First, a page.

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3 Ways Associates Can Become Rainmakers

Aebra Coe law360.com

The days of BigLaw associates patiently waiting for institutional clients to be dropped in their laps are largely past and, as U.S. law firms struggle with flat demand, young attorneys are increasingly expected to step up their business development game.

In addition to being the best of the best at understanding and practicing law, today’s BigLaw associates must now too be well-versed in the art of attracting new clients and business, a role bestowed on them as law firms struggle to compete in a legal market plagued by increased competition and lagging demand.

The task of developing business is not something that happens overnight, according to Jay Harrington, a law firm consultant and author of the book “How to Start Fast As a Law Firm Associate.”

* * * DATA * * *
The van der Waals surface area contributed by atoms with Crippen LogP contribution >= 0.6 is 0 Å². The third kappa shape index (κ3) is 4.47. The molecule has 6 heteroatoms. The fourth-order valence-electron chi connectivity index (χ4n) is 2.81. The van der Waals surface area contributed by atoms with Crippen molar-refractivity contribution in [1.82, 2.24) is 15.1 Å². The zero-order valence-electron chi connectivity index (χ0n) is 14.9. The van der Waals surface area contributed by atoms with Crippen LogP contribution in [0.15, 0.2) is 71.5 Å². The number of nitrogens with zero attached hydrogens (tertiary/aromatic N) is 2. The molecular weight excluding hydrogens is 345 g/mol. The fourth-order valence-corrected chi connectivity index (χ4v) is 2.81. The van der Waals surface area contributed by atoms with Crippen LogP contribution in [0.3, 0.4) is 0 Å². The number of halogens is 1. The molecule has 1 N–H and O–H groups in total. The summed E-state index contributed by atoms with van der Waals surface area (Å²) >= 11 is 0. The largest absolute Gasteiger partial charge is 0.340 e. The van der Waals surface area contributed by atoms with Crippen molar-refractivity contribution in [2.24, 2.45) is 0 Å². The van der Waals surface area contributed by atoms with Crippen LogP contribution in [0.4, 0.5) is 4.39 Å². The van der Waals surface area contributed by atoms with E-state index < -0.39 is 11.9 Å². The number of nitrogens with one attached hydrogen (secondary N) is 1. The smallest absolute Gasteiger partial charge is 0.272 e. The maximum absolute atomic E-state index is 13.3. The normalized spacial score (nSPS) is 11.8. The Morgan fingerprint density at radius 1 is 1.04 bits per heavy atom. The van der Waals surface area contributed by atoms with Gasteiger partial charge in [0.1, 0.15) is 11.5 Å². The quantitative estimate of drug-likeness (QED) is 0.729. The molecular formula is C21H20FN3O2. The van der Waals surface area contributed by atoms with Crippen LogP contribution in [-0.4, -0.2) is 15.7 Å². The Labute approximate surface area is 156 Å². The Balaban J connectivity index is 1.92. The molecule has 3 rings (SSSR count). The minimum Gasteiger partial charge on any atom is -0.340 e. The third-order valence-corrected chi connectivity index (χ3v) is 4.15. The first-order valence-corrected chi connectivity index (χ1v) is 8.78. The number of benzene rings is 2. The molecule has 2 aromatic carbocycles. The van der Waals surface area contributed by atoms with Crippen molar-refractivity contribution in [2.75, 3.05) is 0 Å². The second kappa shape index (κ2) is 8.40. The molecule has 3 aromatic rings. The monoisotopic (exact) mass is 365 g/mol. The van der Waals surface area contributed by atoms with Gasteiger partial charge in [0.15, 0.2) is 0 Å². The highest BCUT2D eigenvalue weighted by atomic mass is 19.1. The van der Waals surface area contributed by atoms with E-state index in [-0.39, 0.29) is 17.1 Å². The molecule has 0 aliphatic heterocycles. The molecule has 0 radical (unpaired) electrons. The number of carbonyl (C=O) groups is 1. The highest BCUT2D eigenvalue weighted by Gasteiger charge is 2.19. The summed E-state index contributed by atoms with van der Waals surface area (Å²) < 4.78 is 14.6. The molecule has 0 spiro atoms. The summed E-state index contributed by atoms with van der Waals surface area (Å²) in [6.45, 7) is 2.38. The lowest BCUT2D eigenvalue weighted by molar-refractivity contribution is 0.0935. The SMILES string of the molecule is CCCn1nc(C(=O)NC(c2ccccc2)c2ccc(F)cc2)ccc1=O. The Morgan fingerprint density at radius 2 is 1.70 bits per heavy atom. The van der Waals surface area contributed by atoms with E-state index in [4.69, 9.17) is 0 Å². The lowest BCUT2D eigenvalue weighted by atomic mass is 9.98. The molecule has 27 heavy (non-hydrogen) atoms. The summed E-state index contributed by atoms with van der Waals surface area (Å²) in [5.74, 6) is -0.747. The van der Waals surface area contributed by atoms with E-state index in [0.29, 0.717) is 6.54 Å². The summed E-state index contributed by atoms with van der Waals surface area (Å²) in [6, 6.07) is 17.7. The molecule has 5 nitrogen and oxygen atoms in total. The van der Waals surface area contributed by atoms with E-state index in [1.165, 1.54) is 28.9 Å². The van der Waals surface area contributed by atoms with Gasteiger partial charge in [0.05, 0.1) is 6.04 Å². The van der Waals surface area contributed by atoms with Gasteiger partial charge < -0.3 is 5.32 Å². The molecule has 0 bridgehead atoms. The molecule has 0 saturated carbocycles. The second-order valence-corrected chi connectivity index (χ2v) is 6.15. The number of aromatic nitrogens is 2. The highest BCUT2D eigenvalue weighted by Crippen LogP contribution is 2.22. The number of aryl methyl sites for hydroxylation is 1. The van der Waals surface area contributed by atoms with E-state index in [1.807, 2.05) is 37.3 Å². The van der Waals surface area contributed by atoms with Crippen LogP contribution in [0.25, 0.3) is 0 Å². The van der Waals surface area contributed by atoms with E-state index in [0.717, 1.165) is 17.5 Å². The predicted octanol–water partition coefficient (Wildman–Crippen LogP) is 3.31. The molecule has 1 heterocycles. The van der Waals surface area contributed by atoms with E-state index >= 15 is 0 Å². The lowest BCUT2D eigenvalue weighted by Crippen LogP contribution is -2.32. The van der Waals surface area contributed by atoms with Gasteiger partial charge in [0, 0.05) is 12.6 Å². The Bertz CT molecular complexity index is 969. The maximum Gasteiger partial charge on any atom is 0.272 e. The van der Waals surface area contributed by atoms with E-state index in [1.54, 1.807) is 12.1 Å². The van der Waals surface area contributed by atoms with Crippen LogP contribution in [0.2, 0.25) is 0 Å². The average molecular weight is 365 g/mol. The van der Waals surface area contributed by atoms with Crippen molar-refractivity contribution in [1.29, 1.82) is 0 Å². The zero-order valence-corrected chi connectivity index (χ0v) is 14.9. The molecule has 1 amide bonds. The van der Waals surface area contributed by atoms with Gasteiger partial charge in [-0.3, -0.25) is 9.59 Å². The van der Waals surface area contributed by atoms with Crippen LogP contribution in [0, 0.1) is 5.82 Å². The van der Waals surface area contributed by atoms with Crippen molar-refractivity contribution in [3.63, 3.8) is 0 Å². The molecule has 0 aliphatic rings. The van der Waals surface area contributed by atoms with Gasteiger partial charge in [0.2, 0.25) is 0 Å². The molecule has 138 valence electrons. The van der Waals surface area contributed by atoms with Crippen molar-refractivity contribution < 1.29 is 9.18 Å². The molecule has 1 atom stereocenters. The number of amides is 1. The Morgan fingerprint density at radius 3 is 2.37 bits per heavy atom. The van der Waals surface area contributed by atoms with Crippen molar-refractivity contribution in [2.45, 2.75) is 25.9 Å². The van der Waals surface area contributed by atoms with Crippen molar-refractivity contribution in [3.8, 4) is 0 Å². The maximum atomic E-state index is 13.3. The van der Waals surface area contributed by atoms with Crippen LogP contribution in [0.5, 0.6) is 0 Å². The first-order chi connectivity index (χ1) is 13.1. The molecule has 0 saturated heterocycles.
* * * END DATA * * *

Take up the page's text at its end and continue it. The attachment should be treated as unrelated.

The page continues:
“There are no tips, tricks or tools that can change the fact that business development was, is, and always will be a long-term game that involves developing a reputation for excellence and cultivating relationships … it’s incumbent upon associates to start laying the foundation for strong business development from day one,” Harrington said.

Michelle Fivel, a partner at Major, Lindsey & Africa, added that associates need to make business development a priority in order to become good at it.

“Be conscious of the need to do business development and start early,” Fivel said. “Take a step back and think about the law as a business — which goes beyond just being a good lawyer. Business development is all about relationships and getting your name out there.”

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